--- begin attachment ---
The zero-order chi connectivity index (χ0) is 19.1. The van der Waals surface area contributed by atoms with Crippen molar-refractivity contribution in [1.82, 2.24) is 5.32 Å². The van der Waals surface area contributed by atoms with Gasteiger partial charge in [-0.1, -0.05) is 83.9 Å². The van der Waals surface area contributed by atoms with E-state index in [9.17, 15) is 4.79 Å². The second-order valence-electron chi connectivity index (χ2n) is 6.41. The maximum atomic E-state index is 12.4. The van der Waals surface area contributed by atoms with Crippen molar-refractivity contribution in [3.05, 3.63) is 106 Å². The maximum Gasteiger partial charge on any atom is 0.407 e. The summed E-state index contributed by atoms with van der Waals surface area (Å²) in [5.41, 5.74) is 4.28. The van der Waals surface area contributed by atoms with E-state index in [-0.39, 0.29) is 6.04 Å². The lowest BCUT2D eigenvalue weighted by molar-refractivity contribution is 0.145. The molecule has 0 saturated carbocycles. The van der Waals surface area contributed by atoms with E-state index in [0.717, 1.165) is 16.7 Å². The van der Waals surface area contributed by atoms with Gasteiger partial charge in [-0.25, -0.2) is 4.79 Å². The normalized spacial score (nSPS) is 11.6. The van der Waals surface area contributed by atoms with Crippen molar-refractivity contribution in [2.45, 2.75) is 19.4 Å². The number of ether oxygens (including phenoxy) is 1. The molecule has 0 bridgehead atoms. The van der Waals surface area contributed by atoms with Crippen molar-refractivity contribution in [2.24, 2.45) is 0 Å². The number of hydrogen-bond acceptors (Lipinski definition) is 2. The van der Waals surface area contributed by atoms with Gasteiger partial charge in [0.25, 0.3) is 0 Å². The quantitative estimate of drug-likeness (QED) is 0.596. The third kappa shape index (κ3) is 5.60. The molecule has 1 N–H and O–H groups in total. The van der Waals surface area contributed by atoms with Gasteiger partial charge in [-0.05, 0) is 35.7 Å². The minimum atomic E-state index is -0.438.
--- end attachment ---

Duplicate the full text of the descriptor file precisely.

The zero-order chi connectivity index (χ0) is 19.1. The van der Waals surface area contributed by atoms with Crippen molar-refractivity contribution in [1.82, 2.24) is 5.32 Å². The van der Waals surface area contributed by atoms with Gasteiger partial charge in [-0.1, -0.05) is 83.9 Å². The van der Waals surface area contributed by atoms with E-state index in [9.17, 15) is 4.79 Å². The second-order valence-electron chi connectivity index (χ2n) is 6.41. The maximum atomic E-state index is 12.4. The van der Waals surface area contributed by atoms with Crippen molar-refractivity contribution in [3.05, 3.63) is 106 Å². The maximum Gasteiger partial charge on any atom is 0.407 e. The summed E-state index contributed by atoms with van der Waals surface area (Å²) in [5.41, 5.74) is 4.28. The van der Waals surface area contributed by atoms with E-state index in [-0.39, 0.29) is 6.04 Å². The lowest BCUT2D eigenvalue weighted by molar-refractivity contribution is 0.145. The molecule has 0 saturated carbocycles. The van der Waals surface area contributed by atoms with E-state index in [0.717, 1.165) is 16.7 Å². The van der Waals surface area contributed by atoms with Gasteiger partial charge in [-0.25, -0.2) is 4.79 Å². The normalized spacial score (nSPS) is 11.6. The van der Waals surface area contributed by atoms with Crippen molar-refractivity contribution in [2.45, 2.75) is 19.4 Å². The number of ether oxygens (including phenoxy) is 1. The molecule has 0 bridgehead atoms. The van der Waals surface area contributed by atoms with Crippen molar-refractivity contribution in [2.24, 2.45) is 0 Å². The number of hydrogen-bond acceptors (Lipinski definition) is 2. The van der Waals surface area contributed by atoms with Gasteiger partial charge in [0.25, 0.3) is 0 Å². The quantitative estimate of drug-likeness (QED) is 0.596. The third kappa shape index (κ3) is 5.60. The molecule has 1 N–H and O–H groups in total. The van der Waals surface area contributed by atoms with Gasteiger partial charge in [-0.05, 0) is 35.7 Å². The minimum atomic E-state index is -0.438.